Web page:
If you cut tax rates in a recession in order to stimulate the economy, then you are conceding that lower tax rates can be a good thing. And if that’s true, then higher tax rates will be harmful–something the left has always denied.

So the Obama economic team was left to rely totally on spending in its response to the recession.

 Which turns out to be bad medicine:

Supporters of this type of stimulus are either unfamiliar with the literature or willing to ignore it. The result is policy that is harmful to our country and inconsistent with modern economic science. If the Obama economic team were medical doctors, they would be pushing the use of medicine not approved by the Food and Drug Administration.

Indeed, as I wrote in my article, naïve Keynesian ideas have not survived the GFC well, and should never have been contemplated.  Keynes once wrote:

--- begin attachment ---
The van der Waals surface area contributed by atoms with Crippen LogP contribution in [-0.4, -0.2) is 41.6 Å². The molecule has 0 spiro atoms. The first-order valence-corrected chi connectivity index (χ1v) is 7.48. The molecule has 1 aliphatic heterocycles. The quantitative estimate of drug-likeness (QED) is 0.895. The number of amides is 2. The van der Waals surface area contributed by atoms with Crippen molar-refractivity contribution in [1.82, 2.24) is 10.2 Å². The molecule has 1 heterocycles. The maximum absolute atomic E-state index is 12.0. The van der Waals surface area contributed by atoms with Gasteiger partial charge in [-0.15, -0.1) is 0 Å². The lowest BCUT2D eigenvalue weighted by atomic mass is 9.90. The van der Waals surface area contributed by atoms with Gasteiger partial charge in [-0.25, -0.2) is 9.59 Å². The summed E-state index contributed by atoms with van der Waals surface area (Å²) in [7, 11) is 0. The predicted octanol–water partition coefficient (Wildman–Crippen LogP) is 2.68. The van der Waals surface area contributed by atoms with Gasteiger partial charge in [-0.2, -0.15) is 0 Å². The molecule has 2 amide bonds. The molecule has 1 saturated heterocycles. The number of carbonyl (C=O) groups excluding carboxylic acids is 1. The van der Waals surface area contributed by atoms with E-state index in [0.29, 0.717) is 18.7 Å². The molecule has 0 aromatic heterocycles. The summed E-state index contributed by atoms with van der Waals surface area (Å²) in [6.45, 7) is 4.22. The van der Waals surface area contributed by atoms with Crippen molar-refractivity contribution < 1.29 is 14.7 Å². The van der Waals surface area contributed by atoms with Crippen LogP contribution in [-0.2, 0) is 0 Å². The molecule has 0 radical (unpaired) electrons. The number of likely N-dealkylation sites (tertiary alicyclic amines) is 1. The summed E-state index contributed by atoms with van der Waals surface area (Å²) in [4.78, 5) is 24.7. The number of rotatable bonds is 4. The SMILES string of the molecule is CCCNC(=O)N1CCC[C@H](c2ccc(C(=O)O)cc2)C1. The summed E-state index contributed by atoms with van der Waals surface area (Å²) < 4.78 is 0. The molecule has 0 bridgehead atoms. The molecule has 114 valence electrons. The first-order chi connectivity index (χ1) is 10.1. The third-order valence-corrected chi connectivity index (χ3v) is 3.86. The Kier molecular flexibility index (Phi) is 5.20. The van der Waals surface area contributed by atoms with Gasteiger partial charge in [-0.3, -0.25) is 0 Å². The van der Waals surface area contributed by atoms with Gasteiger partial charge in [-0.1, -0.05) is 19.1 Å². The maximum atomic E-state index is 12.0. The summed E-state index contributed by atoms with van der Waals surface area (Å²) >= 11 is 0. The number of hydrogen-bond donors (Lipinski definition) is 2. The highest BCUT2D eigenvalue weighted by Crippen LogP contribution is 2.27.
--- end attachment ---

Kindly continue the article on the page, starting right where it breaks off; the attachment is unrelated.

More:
“If the Treasury were to fill old bottles with banknotes, bury them at suitable depths in disused coal mines which are then filled up to the surface with town rubbish, and leave it to private enterprise [to dig them up again] … there need be no more unemployment and … the real income of the community, and its capital wealth also, would probably become a great deal greater than it actually is.”

Few economists would take that proposition seriously today.

In all likelihood, the data will soon be so convincingly bad that we’ll again debate the need for an economic stimulus. Let’s hope that when that begins, all will finally concede that the ideas of John Maynard Keynes are as dead as the man himself, and that Keynesianism is the real voodoo economics.

Let’s hope. 

Read Kevin A. Hassett’s full article here and my article The Dubious Benefits of Fiscal Stimulus here.

A toast to moderately common sense